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HomemicontactSocial Monitoring: The Good, the Bad and the Ugly

Social Monitoring: The Good, the Bad and the Ugly

It’s easy to jump in and vent your frustrations, but a measured approach to social media commentary will protect your reputation and the reputation of others as well.

One of the great aspects of social media is that it doesn’t take long for news to travel. Some would say that’s bad news too. Sometimes you read facts, other times it’s fake news or even conspiracy theories. Too many times people share misinformation without checking validity, which only takes a few seconds.

perhaps the best approach is to remain rational and seek the facts. Rather than blindly following the squeakiest wheel, talk to the people at the top

We’ve seen how social media can be harnessed by the unscrupulous and unethical. How it can bias voters, fuel fear and provoke action… Some said COVID-19 was let loose to quell the student riots in Hong Kong, which it certainly did…

At a local level, good or bad, social media helps us monitor the pulse of opinion and events affecting us as eye care professionals. It also provides valuable connections that can improve our practise and patient outcomes.


It’s interesting to monitor the many questions that arise on professional social media forums.

Some are rather silly – perhaps lazy – with people asking questions a quick Google search would have answered.

Others are more complex, with practitioners seeking to gain valuable knowledge from the more experienced members of the eye care community.

No one should be embarrassed about asking a valid question. Knowledgeable people are always happy to help and a variety of opinions adds to the debate.

For example, via a professional social media platform, you can ask an ophthalmologist the best way to plan for cataract surgery, or to help target the ideal lens choice or refractive end points for a given case. You can also connect with colleagues for help to determine the likely diagnosis, management and treatment for a given case that has you stumped.

Community forums can quickly communicate information about experiences with particular products and practitioners, or product availability. While this can be helpful, it can occasionally unfairly damage reputations.

By way of example, earlier this year, optometrists became aware of disruption to supplies of certain contact lenses and solutions, following an alleged cyber-attack on a courier company. The attack affected other optical suppliers too. Awareness enabled those affected to consider alternatives.

When another of the ‘Big Four’ announced severe production delays of their widely prescribed contact lenses, the news triggered dissatisfaction regarding the limited supply. This resulted in much speculation, with some saying the lens was a victim of its own success, while others suggested there was more to the story.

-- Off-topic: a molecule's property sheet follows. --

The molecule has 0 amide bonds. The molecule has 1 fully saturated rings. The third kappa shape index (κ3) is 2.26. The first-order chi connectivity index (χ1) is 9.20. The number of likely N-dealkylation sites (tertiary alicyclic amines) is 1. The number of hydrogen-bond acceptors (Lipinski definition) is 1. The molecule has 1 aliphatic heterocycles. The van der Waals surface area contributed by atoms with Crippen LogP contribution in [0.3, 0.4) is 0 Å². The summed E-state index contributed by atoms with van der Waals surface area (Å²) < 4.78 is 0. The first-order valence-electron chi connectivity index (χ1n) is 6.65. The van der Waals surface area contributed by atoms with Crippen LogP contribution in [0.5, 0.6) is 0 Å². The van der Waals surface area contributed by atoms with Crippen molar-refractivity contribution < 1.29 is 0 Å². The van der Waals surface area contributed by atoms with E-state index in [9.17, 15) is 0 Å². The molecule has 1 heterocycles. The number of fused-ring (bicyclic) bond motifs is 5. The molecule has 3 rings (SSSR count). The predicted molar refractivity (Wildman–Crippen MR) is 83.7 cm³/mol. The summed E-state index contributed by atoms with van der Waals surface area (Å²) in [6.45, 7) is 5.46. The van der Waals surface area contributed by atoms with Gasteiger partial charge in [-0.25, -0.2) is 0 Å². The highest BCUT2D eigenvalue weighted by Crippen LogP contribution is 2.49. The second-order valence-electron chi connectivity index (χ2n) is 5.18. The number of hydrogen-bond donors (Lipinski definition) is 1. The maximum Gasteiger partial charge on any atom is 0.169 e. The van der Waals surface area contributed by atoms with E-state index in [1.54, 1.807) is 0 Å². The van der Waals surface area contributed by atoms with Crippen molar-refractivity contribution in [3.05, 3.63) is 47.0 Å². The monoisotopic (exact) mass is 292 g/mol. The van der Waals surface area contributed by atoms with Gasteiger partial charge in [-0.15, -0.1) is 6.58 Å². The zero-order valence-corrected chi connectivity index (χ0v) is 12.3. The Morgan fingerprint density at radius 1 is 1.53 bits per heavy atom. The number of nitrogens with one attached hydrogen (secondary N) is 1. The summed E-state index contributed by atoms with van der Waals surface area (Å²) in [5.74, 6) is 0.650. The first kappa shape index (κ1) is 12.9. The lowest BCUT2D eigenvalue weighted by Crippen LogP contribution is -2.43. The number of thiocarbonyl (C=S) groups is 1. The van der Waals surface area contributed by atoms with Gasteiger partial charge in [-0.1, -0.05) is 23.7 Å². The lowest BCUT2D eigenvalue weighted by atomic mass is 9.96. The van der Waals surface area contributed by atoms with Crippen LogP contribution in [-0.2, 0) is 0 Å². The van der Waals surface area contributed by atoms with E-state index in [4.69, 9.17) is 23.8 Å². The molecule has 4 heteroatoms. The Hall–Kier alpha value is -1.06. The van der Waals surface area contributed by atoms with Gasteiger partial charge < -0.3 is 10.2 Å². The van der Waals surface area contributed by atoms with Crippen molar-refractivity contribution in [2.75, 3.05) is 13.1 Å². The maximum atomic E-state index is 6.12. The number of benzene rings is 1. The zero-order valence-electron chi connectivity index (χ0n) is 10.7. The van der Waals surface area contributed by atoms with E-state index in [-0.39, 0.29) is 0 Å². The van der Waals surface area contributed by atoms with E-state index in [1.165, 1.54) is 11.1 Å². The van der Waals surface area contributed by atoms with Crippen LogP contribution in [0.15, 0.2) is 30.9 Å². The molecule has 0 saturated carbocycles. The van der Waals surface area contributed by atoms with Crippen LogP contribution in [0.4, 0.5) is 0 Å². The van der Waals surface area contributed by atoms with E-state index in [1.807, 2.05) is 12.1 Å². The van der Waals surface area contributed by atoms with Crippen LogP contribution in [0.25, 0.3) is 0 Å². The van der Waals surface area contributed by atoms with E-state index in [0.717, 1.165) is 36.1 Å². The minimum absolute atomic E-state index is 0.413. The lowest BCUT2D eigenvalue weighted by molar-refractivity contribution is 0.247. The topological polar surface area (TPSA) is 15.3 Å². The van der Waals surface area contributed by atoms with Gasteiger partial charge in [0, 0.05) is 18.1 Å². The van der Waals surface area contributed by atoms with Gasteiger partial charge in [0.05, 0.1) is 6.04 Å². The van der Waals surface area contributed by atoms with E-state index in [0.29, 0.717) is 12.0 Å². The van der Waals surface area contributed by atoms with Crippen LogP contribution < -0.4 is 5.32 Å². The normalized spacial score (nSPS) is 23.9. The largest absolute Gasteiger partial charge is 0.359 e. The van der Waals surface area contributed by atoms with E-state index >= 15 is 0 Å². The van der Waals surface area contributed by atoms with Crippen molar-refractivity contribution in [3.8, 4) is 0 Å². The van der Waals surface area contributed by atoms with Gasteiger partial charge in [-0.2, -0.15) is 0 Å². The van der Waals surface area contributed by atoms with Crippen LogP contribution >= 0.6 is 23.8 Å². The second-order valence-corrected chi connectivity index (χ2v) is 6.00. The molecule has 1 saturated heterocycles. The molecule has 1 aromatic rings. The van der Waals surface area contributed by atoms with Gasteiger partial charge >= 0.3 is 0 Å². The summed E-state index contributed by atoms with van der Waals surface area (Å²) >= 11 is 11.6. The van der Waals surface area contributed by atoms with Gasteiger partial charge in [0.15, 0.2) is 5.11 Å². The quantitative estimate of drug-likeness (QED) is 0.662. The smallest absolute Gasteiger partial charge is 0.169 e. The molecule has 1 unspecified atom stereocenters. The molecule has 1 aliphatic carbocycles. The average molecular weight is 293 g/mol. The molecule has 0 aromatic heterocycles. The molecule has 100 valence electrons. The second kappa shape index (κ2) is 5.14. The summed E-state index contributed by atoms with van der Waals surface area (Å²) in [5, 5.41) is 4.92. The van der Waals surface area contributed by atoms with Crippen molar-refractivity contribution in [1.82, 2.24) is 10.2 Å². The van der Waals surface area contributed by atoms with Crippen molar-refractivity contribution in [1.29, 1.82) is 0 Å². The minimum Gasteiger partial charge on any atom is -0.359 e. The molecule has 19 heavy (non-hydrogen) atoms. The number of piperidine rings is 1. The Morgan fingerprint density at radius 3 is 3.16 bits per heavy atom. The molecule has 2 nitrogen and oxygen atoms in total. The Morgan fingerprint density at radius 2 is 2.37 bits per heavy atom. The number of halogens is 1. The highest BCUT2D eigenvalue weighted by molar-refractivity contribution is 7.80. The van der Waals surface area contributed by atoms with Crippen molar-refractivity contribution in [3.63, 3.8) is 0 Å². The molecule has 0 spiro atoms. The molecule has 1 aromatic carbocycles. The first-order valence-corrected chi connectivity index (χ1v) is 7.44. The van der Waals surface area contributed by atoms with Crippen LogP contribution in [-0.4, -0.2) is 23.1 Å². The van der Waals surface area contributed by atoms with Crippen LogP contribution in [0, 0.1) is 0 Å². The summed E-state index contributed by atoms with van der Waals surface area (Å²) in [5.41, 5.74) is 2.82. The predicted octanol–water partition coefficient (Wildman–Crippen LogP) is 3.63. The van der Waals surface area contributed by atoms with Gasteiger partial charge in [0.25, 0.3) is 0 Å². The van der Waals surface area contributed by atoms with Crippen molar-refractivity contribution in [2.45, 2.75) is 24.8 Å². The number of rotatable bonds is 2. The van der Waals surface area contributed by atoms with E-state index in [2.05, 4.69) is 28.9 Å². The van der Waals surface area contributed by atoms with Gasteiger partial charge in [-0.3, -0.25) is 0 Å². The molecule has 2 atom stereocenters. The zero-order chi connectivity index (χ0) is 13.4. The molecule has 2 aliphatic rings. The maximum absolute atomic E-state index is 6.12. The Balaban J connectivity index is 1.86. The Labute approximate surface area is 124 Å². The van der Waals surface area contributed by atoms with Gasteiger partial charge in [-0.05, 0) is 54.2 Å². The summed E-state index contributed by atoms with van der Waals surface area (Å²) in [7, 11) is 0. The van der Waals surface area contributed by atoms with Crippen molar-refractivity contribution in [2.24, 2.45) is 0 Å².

The discontinuation of a popular daily toric, by another market player, also led to an online furore. Various reasons were proffered for the discontinuation. Some believed the complexity of a manufactureto- order philosophy was the reason, with others suggesting the lens’ low cost was unsustainable. Ironically the recommended replacement lens, from an alternative manufacturer, was also in short supply!


When things break down in the supply chain – be it quality control, manufacturing backlogs or delivery issues – frustrations develop quickly. Some people don’t think twice before venting on their favourite social platform.

Powered by this information, practitioners find reason to switch suppliers. Within days they may be fitting different contact lenses or offering alternate solutions, eye drops, dry eye products, spectacle frames or lenses.

Avoid going overboard or making libellous statements simply because you had a bad day, or a patient moaned about a delay

For those suppliers inadvertently affected by a supply issue – or those maligned in online forums – this can be devastating for their business, their clients, employees and collateral suppliers, and of course the end users.

Practitioners have good memories. I’ve heard some state they haven’t dealt with a specific brand/supplier for two decades because of an issue they had all those years ago.

Of course this isn’t new – the same thing occurred in the pre-Internet era. It’s just that today, because news now travels at the speed of light, the whole process has been dramatically sped up. If affected parties don’t properly explain themselves, things can quickly get out of hand.


With all the positives and negatives of social media in mind, perhaps the best approach is to remain rational and seek the facts. Rather than blindly following the squeakiest wheel, talk to the people at the top.

Don’t throw your toys out of the cot and make an emotional decision you may regret. Temper your response on social media. Avoid going overboard or making libellous statements simply because you had a bad day, or a patient moaned about a delay. You could get sued for defamation, or simply look ridiculous in the eyes of your peers.

Remain calm and logical and seek to resolve the problem as best you can. Oh, and when a supplier does a great job, or a product achieves an exceptional result – don’t forget to give them a plug!